Public sector leaseholders face real problems. Many of the housing associations with which they hold the leases do not conform to the consultation standards that the private sector has to meet. There are problems with estimates for repairs and with consulting leaseholders. Many housing associations will demand money, almost with menaces, for repairs about which leaseholders have not been consulted--never mind their being offered the right to get their own quotation, which one has in the private sector.
The Government will have disappointed many people who see themselves as natural Labour supporters--people who are trying to better themselves. In the 18 years of Conservative government, we were able to provide for them. They have now been slapped down by their own Government. That is one significant area that the Government have ducked. The other is that they clearly do not expect the Bill to become law in this Session, so one manifesto commitment has been lost.
Long-term care is to be part of a national health service Bill, as far as I can make out. The costs and the definition of nursing care will impose extraordinary burdens and difficulties on anyone providing such care in rest or nursing homes. I am concerned that, given the loss of 15,000 beds in that sector already, as my hon. Friend the Member for Blaby (Mr. Robathan) said, the burden that will be put on homes due to the narrow definition of nursing care will be so costly that yet more beds will be lost.
I understand that the Bill will include elements to reform preserved rights. Many people have such rights if they were in homes before the enactment of the Community Care Act 1990. Their treatment is now not comparable with what is available to people who have come in subsequently. There is a need for preserved rights. What bothers me, however, is whether the Government are prepared to pay local authorities the sums that are required to ensure that people with preserved rights get treatment equal to that which they would have received if they had come into the sector after 1991.
The Government are trying to relieve bed blocking by offering large sums to local authorities with responsibility for social services for this winter. There is no guarantee that next year local authorities will get the money which they are being paid this winter. Some local authorities said that they did not want the cash because they had no guarantee that they would receive it again. The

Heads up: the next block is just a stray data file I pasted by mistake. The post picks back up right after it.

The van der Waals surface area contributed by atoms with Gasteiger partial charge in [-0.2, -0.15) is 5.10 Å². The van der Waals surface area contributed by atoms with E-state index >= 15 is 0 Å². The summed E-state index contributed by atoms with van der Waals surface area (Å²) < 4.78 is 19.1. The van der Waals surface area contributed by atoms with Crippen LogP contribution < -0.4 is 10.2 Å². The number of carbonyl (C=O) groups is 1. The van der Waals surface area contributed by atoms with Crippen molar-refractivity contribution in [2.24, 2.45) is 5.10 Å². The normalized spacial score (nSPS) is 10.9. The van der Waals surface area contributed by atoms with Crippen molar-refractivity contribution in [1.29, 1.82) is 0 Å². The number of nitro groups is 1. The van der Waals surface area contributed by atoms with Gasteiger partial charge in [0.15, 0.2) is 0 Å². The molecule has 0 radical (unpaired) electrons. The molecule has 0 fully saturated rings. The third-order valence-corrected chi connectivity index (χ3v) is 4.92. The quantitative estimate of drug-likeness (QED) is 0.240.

We need to explore another element of that Bill with great care. I believe that it will include a provision to abolish community health councils. The community health council in Bromley is up in arms about its abolition. I have huge sympathy with that view, as I used to chair a health authority in the east end of London--the City and East London family health services authority. We viewed the CHC in that area with great respect. It did a very good job, and we knew that there was a real problem if it took up a case. Exactly the same is true in Bromley and in Hastings and Rye.
Not all CHCs are perfect by any means, but their sheer independence gave them respect and rights. With the best will in the world, and however good a health authority or a health trust is, I do not believe that employees will have the same power and authority to investigate as the CHCs have. The Government have certainly lost a lot of friends by announcing the ill thought out abolition of the CHCs. Clearly, the Prime Minister has not thought it through; he changes his mind from one minute to another about whether CHCs will be abolished or whether people are simply being consulted about their abolition.
The Home Secretary's promise to do something about care out of the community for people with personality disorders represents another dog that has not yet barked. Perhaps that issue is too difficult to face, or perhaps he has been frightened by some of the human rights organisations. However, I can tell the Minister that into my surgery on Friday came a gentleman who was begging to go somewhere, but he could not get there because he had a personality disorder. Unless I have missed something, the proposals in the Queen's Speech will do nothing to help that poor man.
We need to worry about another small matter. I understand that there is mention that all doctors in primary care should be on health authority lists. This is obviously the wrong Government to talk to about such matters, but some doctors in primary care are in the private sector and they will wish to know whether they will have to register with health authorities in future. I shall leave that question hanging.